For those who didn't know, Azerbaijan's 2009 Eurovision behavior started raising eyebrows immediately after it aired and the drama continued well into 2010. Those who saw the Azeri Eurovision stream noticed that the number to call Armenia was not showed as it was with all the other countries. This wasn't a huge hurdle to voting, because they were in a numerical order so it was easy to determine what number was for Armenia- but not showing the number to vote for Armenia was of course a breach of the rules. Lebanon was famously kicked out of Eurovision a few years before for not being able to affirm that it would air Israel's performance on its broadcast.
That was tame compared to the bizarre circus which followed though. As the BBC reported, a number of the 43 Azeris who did manage to cast a vote for Armenia despite the number being obscured were met with knocks on their door from the authorities. That's right, all because they voted for Armenia in what is almost universally lambasted as a ridiculous continental sideshow, citizens of Azerbaijan were accused of being "unpatriotic and a potential security threat" for their vote in the contest. Not denying what happened, "the Azerbaijani authorities said people had merely been invited to explain why they voted for Armenia", not intimidating or scary at all right? The article notes "Civil rights campaigners say freedom of expression is increasingly suppressed in Azerbaijan under the presidency of Ilham Aliyev", who now two years later has been seeing the biggest protests yet against his rule as a general authoritarian despot without a taste for dissent.
I also admit having no idea who "French-Syrian businessman Omar Harfouch" is, but according to this article from "The Eurovision Times" (umm that exists?) he accused Azerbaijan of cheating even worse than all that:
Azerbijan exerted pressure on jurors of several countries, paying bribes through Azerbaijani embassies in these countries. He also stated earlier that Azerbaijan had sent money to its embassies so the personal could vote for their country and influence the televote espacially in smaller countries. According to Omar Harfouch, the bribes total sum amounted to $20 million.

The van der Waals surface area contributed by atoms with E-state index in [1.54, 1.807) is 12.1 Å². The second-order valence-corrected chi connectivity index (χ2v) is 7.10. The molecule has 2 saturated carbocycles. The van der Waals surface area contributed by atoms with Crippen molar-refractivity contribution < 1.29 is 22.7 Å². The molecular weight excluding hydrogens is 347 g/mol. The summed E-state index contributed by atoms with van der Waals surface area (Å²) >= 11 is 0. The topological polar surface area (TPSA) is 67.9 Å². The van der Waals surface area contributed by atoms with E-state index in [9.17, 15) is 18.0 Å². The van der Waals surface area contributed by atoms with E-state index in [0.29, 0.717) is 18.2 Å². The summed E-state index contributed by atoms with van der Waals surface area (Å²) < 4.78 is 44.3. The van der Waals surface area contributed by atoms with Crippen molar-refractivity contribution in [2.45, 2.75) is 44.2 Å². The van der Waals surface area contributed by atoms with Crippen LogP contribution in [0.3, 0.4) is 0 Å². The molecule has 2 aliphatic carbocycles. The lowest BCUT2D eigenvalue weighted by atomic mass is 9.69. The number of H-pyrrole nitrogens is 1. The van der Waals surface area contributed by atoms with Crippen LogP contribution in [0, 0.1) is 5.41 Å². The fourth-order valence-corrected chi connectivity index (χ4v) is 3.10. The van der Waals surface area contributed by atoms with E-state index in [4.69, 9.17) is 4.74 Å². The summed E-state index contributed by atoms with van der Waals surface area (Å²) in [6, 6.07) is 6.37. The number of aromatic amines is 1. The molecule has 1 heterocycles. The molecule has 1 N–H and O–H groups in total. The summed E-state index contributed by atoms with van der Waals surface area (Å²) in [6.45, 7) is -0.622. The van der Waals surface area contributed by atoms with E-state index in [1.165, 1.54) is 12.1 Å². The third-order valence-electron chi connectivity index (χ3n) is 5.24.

As I said I don't know who he is, and cannot indict Azerbaijan on the claim of one person, but it does seem to match their over-the-top Eurovision fervor. That's the worst part about all these post-Soviet countries who have joined recently, they aren't so much "in" on the Eurovision joke amongst the old guard and treat it like its the Olympics. Armenia does this to a degree as well, but Azerbaijan is by far the worst offender of conflating national power and pride with ones ranking at Eurovision. If anyone would take it serious enough to funnel its oil millions to Eurovision judges, it would likely be Azerbaijan.
What will be interesting is to see how Azerbaijan will fare with the challenge of hosting an international competition. I don't know the number of hotel rooms in Baku, but one would have to assume they will need a lot more to accommodate the influx for Eurovision. It has used its oil wealth to fuel a building boom which means it would certainly be in a better position than Armenia to meet the demand, but that is far from a guarantee that it actually can. Perhaps it will take a break from its multi-billion dollar 'defense' budget aimed at resuming war with Armenia for such a purpose? Is it too bold to suggest that winning Eurovision means the NK conflict won't be able to heat up at least another year as Azerbaijan preps for the European spotlight?
What is most interesting however is the outstanding question of Armenia. After all, in 2004 NATO exercises which were supposed to be held in Azerbaijan were canceled due to Azerbaijan refusing to allow the participation of the Armenian delegation. It was the first time these exercises ever had to be canceled and caused strain on the Azeri-NATO relationship. Azerbaijan has a well-known "no Armenian" policy within its borders, whether it regards the ancient Julfa Armenian khachkar cemetery it was videotaped destroying in the past decade, Armenian sports players (even members of third-party nations who are of Armenian descent), and just regular Armenians wherever they might be from who request a visa to visit. Foreign travelers to Azerbaijan often return with confusing stories about having the Armenia section of their Lonely Planet travel guide ripped out before being allowed to enter. I do think in the past year there was finally an officially sanctioned Armenian sports team who was able to attend a competition held in Baku, but on the whole it is clear Azerbaijan's attitude towards Armenians anywhere within its borders is chilling.
It's hard to say what will come next, but I am hoping there isn't a repeat of Georgia's boycott to perform in Russia. Armenia should seek to perform in Azerbaijan like all other countries come what may. Instead of preemptively refusing to participate, it should seek to and let Azerbaijan sort it out. If it wants to refuse Armenian participation as it usually does then it will have to pay the price, which is why I highly doubt we'd see a repeat of such behavior from Azerbaijan. Hopefully everyone can sober up and treat each other like humans, but Eurovision will definitely require extraordinary protection for any Armenian participant like it hasn't seen for a long time. It'd really be ashame for Armenia to miss out on Eurovision, regardless of where it is held, (that is unless it tries to be represented by a song like Boom Boom again!) We'll see what happens...